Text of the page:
Overland Distillery in Loveland is bringing its Trinity Absinthe Superieure to town, an artisan spirit made from a “Holy Trinity” of homegrown herbs: grande wormwood, anise and fennel. The spirit has won a handful of awards, including gold at the 2013 Denver International Spirits Competition. They’ll serve up the refreshing Trinity Absinthe Smash at the event: their absinthe, which has hints of citrus and spice, combined with lemon juice, simple syrup, fresh mint and ice.
Blue Moose is making and autumn pizza with crimini mushrooms, parsley, parmesan, garlic, truffle oil, olive oil and goat cheese, which will be paired with a cocktail from 10th Mountain Whiskey.
Tavern on the Square chefs are making quail egg and pork belly with cheese grits, which will be paired with “Beet This” cocktails — Breckenridge vodka, beet reduction, pink grapefruit juice and lime zest — created by Breckenridge Disillery.
The Vail Chophouse is serving crispy smashed new potatoes with veal bratwurst and caraway slaw. Served alongside is the “Thyme Twist” from Woody Creek Distillers: potato vodka muddled with simple syrup and sprigs of fresh thyme and topped with sparkling lemon soda.
“A high priority has been put on making sure the items are complementary,” Hefferren said.
In that light, Mountain Cupcakes was rethinking it’s offering as of Wednesday because the cupcake planned for pairing with the cocktail from Golden Moon Distillery wasn’t quite right.
‘SWANKY AND SNAZZY’
“They’re going back to the drawing board. It’s time consuming from the event producer standpoint to make sure it’s unique and that it’s a collaboration and not just ‘here’s my product, eat it or drink it,’ but asking will the guest enjoy it? Swanky and snazzy is what we’re looking for.”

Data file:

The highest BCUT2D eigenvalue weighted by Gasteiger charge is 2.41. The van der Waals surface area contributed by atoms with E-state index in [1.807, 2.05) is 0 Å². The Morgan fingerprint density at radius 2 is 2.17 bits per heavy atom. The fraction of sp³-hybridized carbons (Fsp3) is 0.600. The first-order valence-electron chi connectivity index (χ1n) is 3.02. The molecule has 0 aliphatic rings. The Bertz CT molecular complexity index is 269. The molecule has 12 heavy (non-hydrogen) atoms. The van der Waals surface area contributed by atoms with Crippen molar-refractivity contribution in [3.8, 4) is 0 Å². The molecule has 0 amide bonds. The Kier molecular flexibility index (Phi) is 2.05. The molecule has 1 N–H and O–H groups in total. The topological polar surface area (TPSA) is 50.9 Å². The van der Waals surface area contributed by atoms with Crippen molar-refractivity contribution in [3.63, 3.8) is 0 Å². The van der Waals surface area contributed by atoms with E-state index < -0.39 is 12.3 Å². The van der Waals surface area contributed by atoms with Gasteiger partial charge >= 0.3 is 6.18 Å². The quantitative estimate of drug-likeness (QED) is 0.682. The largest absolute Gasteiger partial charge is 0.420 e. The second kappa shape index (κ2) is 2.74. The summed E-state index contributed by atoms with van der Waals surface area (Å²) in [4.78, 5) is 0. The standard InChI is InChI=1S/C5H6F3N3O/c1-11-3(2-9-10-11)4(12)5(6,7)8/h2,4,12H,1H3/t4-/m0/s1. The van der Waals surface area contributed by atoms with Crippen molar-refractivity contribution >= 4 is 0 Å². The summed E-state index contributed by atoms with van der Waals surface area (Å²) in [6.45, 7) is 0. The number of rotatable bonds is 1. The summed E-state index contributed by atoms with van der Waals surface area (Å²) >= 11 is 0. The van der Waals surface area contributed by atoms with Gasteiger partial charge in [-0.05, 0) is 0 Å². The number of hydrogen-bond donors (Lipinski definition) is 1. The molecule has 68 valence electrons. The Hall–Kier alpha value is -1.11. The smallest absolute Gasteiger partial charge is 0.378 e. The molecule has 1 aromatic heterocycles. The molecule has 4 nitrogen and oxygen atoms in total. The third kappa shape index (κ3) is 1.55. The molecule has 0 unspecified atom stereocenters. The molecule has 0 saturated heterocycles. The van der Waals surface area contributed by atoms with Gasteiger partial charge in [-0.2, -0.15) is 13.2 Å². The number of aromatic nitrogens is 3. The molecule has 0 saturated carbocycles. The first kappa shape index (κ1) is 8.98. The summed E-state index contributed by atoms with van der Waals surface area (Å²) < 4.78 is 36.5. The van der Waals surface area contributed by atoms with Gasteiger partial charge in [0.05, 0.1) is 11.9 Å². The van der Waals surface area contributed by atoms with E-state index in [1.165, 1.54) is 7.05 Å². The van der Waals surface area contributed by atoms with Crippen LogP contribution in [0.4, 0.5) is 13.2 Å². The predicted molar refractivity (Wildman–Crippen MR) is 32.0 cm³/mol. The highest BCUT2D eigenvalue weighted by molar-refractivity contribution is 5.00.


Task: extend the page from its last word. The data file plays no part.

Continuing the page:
Recipes for both the cocktails and the food items will be available on the event website. Liquors served at the event will be available at 15 percent off (with event ticket stub) at West Vail Liquor, Grappa Fine Wines and Alpine Wine & Spirits.
AN INTIMATE ATMOSPHERE
Each chef and distillery owner will attend the event to discuss the details of their dish or drink. Questions and comments are more than just welcome; they are an integral part of the event. Every hour there will be live chef demonstrations to teach guests how to create the dishes. Also, each guest will receive three tokens with their ticket purchase in order to cast their vote in the People’s Choice Award contests for best dish, best distiller drink and best local mixologist.
“We wanted it to be more interactive. When I think of distilleries historically, the fun part is that they make you feel exclusive and special,” Hefferren said. “We purposefully started out small and to be a place where you can talk with the distiller about their spirit; kind of an educational thing.”
There will be a photo booth wall complete with a prop box and a photographer (the photos will be put on Facebook), an ice luge for cocktails, Charleston dance lessons and a mixologist contest on the main stage.
Five bartenders from Vail restaurants will compete in front of event attendees starting at 5 p.m.
The local bartenders who are competing in the competition include Nick Conover, of Mountain Standard; Tyler Jamison, of Tavern on the Square; Ben Moss, of La Tour; and Ana Vogen, of Elway’s Vail and Lancelot Restaurant.
Judges of the bartending competition include DC Bollard, former sales consultant at Summit Distribution; Steven Teaver, beverage director at Four Seasons Vail; and TJ Voboril, partner at RKV Law (Reynolds, Kalamaya and Voboril).
You’ll likely recognize the event emcee Kevin Sullivan — Sully — who is the maitre’d at Elways and host of Sunday bingo at the Red Lion.
Organizers hope attendees will partake for the duration of the event.
“I know as a guest I’ve paid the fee and been done in an hour and a half,” Hefferren said. “At Top Shelf Harvest, we want the guests to enjoy and stick around. … We are going for a really welcoming and casual atmosphere that allows people to stay a long time.”
Vail Daily High Life Editor Caramie Schnell can be reached at firstname.lastname@example.org and 970-748-2984. Tweet her what your favorite bite or sip of the event was @caramieschnell.